The other method is radioactive dating. “We can fix when the ice was last in contact with the atmosphere,” says Jørgen Peder Steffensen who is a researcher in the Ice and Climate group at the Niles Bohr Institute at Copenhagen University. He explains that the special isotopes, Beryllium-10 and Chlorine-36 both have a particular half-life of radioactive decay (just like Carbon-14). The relation between them can date when the ice and dust were buried and no longer came in contact with the atmosphere.

The dating of dust particles also showed that it has been at least 450,000 years ago since the area of the DYE-3 drilling, in the southern part of Greenland, was ice-free.

That signifies that there was ice there during the Eemian interglacial period 125,000 years ago. It means that although we are now confronted with global warming, the whole ice sheet will not melt and bring about the tremendous sea-level rises which have been the subject of so much discussion.

Gertie Skaarup | EurekAlert!
Further information:
http://www.nbi.dk
http://www.bi.ku.dk

Further reports about: DNA Eske Greenland ICECAP Willerslev ice sheet sample

More articles from Life Sciences:

nachricht Climate Impact Research in Hannover: Small Plants against Large Waves
17.08.2018 | Leibniz Universität Hannover

nachricht First transcription atlas of all wheat genes expands prospects for research and cultivation
17.08.2018 | Leibniz-Institut für Pflanzengenetik und Kulturpflanzenforschung

All articles from Life Sciences >>>

The most recent press releases about innovation >>>

Die letzten 5 Focus-News des innovations-reports im Überblick:

Im Focus: Color effects from transparent 3D-printed nanostructures

New design tool automatically creates nanostructure 3D-print templates for user-given colors
Scientists present work at prestigious SIGGRAPH conference

Most of the objects we see are colored by pigments, but using pigments has disadvantages: such colors can fade, industrial pigments are often toxic, and...

Im Focus: Unraveling the nature of 'whistlers' from space in the lab

A new study sheds light on how ultralow frequency radio waves and plasmas interact

Scientists at the University of California, Los Angeles present new research on a curious cosmic phenomenon known as "whistlers" -- very low frequency packets...

Im Focus: New interactive machine learning tool makes car designs more aerodynamic

Scientists develop first tool to use machine learning methods to compute flow around interactively designable 3D objects. Tool will be presented at this year’s prestigious SIGGRAPH conference.

When engineers or designers want to test the aerodynamic properties of the newly designed shape of a car, airplane, or other object, they would normally model...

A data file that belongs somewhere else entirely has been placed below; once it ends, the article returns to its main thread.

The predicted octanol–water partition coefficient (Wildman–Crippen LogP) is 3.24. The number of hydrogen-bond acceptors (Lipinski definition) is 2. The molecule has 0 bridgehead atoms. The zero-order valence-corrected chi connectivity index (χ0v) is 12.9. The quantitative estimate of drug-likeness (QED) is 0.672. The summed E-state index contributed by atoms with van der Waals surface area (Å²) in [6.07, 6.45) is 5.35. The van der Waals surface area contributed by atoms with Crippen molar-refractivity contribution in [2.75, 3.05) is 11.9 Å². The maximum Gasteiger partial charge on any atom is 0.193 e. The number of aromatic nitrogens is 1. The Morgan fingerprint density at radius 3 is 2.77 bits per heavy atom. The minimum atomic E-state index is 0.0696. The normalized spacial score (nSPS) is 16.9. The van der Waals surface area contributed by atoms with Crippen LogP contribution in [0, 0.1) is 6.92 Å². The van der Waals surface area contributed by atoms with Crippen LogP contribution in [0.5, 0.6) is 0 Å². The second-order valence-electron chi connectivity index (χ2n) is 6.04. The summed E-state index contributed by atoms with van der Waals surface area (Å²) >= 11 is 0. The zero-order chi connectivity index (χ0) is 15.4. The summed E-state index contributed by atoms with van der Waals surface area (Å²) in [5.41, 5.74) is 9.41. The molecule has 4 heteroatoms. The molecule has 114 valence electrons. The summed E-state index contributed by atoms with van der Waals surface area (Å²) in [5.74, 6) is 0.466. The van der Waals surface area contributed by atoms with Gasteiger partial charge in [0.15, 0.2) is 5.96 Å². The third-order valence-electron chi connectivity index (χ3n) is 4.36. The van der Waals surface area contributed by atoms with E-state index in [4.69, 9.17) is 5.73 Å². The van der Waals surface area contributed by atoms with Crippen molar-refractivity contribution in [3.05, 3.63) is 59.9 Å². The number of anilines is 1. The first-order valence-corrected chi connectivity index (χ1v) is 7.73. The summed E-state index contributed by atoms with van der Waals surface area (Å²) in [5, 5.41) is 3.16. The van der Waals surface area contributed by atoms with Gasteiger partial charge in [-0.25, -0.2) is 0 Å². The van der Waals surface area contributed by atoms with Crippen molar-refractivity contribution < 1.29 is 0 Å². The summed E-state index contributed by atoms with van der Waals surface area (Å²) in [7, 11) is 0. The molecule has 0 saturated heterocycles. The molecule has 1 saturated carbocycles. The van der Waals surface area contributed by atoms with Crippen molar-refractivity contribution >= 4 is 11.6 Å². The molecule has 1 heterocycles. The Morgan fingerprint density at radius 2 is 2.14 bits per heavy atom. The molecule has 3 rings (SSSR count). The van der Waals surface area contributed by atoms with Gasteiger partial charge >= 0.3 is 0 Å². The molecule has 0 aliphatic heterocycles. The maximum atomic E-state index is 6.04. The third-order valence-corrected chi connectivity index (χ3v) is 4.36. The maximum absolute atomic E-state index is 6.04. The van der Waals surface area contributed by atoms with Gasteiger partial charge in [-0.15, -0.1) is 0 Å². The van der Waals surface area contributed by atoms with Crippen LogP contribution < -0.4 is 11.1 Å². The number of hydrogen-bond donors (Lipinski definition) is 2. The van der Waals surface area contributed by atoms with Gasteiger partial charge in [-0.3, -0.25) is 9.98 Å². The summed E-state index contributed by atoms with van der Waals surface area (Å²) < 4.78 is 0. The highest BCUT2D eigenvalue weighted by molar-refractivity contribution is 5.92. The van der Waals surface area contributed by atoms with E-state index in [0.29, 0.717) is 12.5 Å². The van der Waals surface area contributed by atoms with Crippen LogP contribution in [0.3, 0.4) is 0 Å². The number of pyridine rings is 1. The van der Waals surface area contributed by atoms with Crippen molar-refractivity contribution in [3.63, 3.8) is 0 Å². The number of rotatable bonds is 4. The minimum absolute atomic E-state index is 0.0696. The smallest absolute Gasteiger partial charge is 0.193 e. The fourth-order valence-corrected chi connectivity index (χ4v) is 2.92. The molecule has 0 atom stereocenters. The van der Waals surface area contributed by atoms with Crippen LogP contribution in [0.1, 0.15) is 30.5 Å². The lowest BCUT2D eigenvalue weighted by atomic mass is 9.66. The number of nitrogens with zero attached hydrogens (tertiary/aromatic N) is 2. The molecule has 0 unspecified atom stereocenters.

Im Focus: Robots as 'pump attendants': TU Graz develops robot-controlled rapid charging system for e-vehicles

Researchers from TU Graz and their industry partners have unveiled a world first: the prototype of a robot-controlled, high-speed combined charging system (CCS) for electric vehicles that enables series charging of cars in various parking positions.

Global demand for electric vehicles is forecast to rise sharply: by 2025, the number of new vehicle registrations is expected to reach 25 million per year....

Im Focus: The “TRiC” to folding actin

Proteins must be folded correctly to fulfill their molecular functions in cells. Molecular assistants called chaperones help proteins exploit their inbuilt folding potential and reach the correct three-dimensional structure. Researchers at the Max Planck Institute of Biochemistry (MPIB) have demonstrated that actin, the most abundant protein in higher developed cells, does not have the inbuilt potential to fold and instead requires special assistance to fold into its active state. The chaperone TRiC uses a previously undescribed mechanism to perform actin folding. The study was recently published in the journal Cell.

Actin is the most abundant protein in highly developed cells and has diverse functions in processes like cell stabilization, cell division and muscle...

All Focus news of the innovation-report >>>

Anzeige

Anzeige

VideoLinks
Industry & Economy
Event News

LaserForum 2018 deals with 3D production of components

17.08.2018 | Event News

Within reach of the Universe

08.08.2018 | Event News

A journey through the history of microscopy – new exhibition opens at the MDC

27.07.2018 | Event News

 
Latest News

Smallest transistor worldwide switches current with a single atom in solid electrolyte

17.08.2018 | Physics and Astronomy

Robots as Tools and Partners in Rehabilitation

17.08.2018 | Information Technology

Climate Impact Research in Hannover: Small Plants against Large Waves

17.08.2018 | Life Sciences

VideoLinks
Science & Research
Overview of more VideoLinks >>>